Baby Boomers in 1946
Baby Boomers - that single largest explosion of children on the planet. And your local schools couldn't handle it.

1952 – School Overcrowding And The Importance Of Education – Past Daily Reference Room

Baby Boomers in 1946

Baby Boomers – that single largest explosion of children on the planet. And your local schools couldn’t handle it.

1952 – The People Act – CBS Radio Unit 1 – Gordon Skene Sound Collection –

School overcrowding. It was a huge problem, beginning around 1946, when the first signs of that wave known as Baby Boomers started showing up for their first day at school.

Post World War 2 – The Baby Boom – the Great Trek West; these were all factors in kicking off one of the big problems in Education at the time. Where to put all these kids? The current state of schools all around the U.S. were, for the most part, woefully inadequate, especially for what was coming as the Baby Boom had no indication in subsiding until 1965. In the scramble to accommodate the waves of transplants moving West, suburban construction and urban planning had to include adequate school size. But what about the cities and towns that already had schools, but were bulging at the seams? And money, which has historically been in short supply to renovate, tear down and build news schools – where was that going to come from?

As in many cases, the issue was something that had to be taken up on a community-by-community and district-by-district basis. Not every school district was suffering critical mass, but the ones that were had problems that needed immediate addressing.

In the early 1950s, with the advent of the Portable Tape Recorder and the ability to get in and do “on the scene” reporting, the major radio networks got seriously involved in this new avenue for creating documentaries. And because it was so new, the opportunities and subject matters were almost endless.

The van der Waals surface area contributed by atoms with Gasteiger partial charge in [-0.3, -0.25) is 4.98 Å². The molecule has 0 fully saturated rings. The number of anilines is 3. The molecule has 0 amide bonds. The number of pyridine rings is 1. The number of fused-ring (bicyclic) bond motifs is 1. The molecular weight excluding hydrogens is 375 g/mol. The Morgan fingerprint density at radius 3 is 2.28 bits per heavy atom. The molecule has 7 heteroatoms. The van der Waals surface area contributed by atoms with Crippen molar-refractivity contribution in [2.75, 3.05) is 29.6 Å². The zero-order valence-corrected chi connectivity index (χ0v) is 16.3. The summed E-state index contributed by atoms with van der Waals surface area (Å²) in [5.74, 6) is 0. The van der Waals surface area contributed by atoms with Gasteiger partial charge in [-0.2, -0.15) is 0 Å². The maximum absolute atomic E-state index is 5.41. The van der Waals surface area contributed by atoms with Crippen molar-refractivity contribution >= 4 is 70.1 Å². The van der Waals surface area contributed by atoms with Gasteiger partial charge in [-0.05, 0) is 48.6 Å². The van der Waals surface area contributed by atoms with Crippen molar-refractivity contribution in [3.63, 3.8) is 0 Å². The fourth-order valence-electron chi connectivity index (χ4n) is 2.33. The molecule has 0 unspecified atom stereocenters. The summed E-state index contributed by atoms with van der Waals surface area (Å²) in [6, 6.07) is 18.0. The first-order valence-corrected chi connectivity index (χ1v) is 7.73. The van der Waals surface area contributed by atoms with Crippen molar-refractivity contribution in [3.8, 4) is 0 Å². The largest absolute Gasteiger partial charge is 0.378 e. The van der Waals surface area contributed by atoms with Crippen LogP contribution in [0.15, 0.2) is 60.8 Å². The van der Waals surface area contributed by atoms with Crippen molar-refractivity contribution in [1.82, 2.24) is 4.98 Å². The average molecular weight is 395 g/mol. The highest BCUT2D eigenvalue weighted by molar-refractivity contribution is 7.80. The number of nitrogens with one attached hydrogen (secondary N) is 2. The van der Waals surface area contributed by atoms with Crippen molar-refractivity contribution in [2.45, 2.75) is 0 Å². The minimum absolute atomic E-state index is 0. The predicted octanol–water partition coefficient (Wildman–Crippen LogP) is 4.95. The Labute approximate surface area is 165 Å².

CBS Radio, in collaboration with the Ford Foundation, developed a series of Radio documentaries called The People Act in 1952 – it was a combination of Social Commentary, Public Service and celebration of the American “can-do” philosophy of taking responsibility.

And this series, for the most part, was very successful. Listening to it today can be a little cloying in parts (especially with the dramatic “and-the-land-was-good” music that swells in the beginning and fades out at the end). But the concept and the message were solid, and it’s interesting to listen to life and issues as they were presented and solved 66 years ago. You get the impression that people were pretty much the same in 1952 as they are in 2018. Social customs and interactions are different. What we look like and how we ate was different – but the issue of Education is just as vital and necessary now as it was in 1952. We need education now more than ever and our schools need to be adequately staffed and equipped just as badly in 2018 as they were in 1952.

Have a listen and hear the similarities, rather than differences. It also showed that people with differences of opinion can come together for a common cause.


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